Platinum for hydrogen sensing: surface and grain boundary scattering antagonistic effects in Pt@Au core–shell nanoparticle assemblies prepared using a Langmuir–Blodgett method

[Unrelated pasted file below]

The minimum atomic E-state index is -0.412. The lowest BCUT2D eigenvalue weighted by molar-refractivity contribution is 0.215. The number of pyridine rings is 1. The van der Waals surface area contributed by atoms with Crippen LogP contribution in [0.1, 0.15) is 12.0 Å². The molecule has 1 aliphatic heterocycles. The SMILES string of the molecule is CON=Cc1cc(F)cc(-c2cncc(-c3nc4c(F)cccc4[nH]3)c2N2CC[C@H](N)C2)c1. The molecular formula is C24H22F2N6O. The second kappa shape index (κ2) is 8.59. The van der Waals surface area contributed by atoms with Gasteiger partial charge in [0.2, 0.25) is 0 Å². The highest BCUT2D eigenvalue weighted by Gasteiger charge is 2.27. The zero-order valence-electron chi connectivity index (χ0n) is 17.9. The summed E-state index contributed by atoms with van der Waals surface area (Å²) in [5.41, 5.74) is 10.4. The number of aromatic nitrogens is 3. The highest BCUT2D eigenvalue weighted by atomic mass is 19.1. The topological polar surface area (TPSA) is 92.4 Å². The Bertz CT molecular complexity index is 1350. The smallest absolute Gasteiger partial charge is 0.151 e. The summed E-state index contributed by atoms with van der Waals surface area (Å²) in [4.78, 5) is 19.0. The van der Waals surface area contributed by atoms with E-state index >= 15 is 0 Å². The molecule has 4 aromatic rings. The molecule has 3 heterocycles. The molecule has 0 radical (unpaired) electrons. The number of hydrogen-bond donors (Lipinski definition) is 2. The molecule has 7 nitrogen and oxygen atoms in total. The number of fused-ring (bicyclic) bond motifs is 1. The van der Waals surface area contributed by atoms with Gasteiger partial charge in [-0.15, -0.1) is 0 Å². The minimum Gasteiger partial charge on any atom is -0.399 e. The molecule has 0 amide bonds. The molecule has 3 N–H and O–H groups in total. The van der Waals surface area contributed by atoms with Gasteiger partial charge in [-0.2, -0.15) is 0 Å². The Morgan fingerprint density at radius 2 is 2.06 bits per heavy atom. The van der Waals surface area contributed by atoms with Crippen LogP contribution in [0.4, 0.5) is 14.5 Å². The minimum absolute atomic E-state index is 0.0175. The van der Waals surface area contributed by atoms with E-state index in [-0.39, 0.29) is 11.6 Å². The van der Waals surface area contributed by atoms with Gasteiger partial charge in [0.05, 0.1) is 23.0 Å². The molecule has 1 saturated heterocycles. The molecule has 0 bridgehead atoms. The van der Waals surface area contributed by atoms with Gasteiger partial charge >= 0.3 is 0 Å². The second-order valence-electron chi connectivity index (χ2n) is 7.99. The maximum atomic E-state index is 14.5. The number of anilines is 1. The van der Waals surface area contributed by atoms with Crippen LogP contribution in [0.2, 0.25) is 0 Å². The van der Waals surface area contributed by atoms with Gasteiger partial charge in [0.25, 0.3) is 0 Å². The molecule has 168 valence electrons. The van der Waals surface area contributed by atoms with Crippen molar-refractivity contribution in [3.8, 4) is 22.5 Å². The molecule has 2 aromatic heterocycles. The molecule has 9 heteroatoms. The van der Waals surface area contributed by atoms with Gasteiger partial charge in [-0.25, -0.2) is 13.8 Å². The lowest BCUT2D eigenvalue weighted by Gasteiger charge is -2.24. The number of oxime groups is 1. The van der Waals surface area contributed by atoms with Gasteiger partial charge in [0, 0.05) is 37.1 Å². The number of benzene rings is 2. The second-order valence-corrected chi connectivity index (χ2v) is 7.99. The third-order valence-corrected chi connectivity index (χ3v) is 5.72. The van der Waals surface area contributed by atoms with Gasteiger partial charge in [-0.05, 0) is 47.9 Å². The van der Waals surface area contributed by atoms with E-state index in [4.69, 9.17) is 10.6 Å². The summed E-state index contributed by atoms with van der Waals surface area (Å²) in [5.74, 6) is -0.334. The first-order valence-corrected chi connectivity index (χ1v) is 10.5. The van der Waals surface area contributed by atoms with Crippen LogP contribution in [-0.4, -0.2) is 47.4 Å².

Hydrogen resistive sensors are fabricated through the synthesis of a series of Pt@Au core–shell nanoparticles showing various Pt shell thicknesses. Resulting colloids are assembled as hexagonal close-packed 2D monolayers of various dimension characteristics using a simple Langmuir–Blodgett method. The fabricated sensors show attractive hydrogen sensing performances with reversible responses in extended sensing ranges, a good specificity towards H2, short response and recovery times… Sensing measurements and data analyses allow the demonstration of the associated sensing mechanisms. The dissociative chemisorption of H2 and O2 on the Pt surface through a Langmuir–Hinshelwood mechanism leads to the formation of chemisorbed hydrogen and hydroxyl groups. This surface nature change induces the modification of the scattering of the conduction electrons at both the grain surface and intercontacts, tuned by the extent of hydrogen and hydroxyl group coverages. In assemblies made of particles showing thin Pt shells, the predominance of the surface scattering described by the Fuchs–Sondheimer model accounts for the observed conductive responses as the number of involved grain boundaries is limited. In contrast, in assemblies made of particles with thick Pt shells, the scattering at the grain boundaries described by the Mayadas–Shatzkes model mostly contributes to the observed resistive responses. The sensor behavior is balanced by these two antagonistic effects.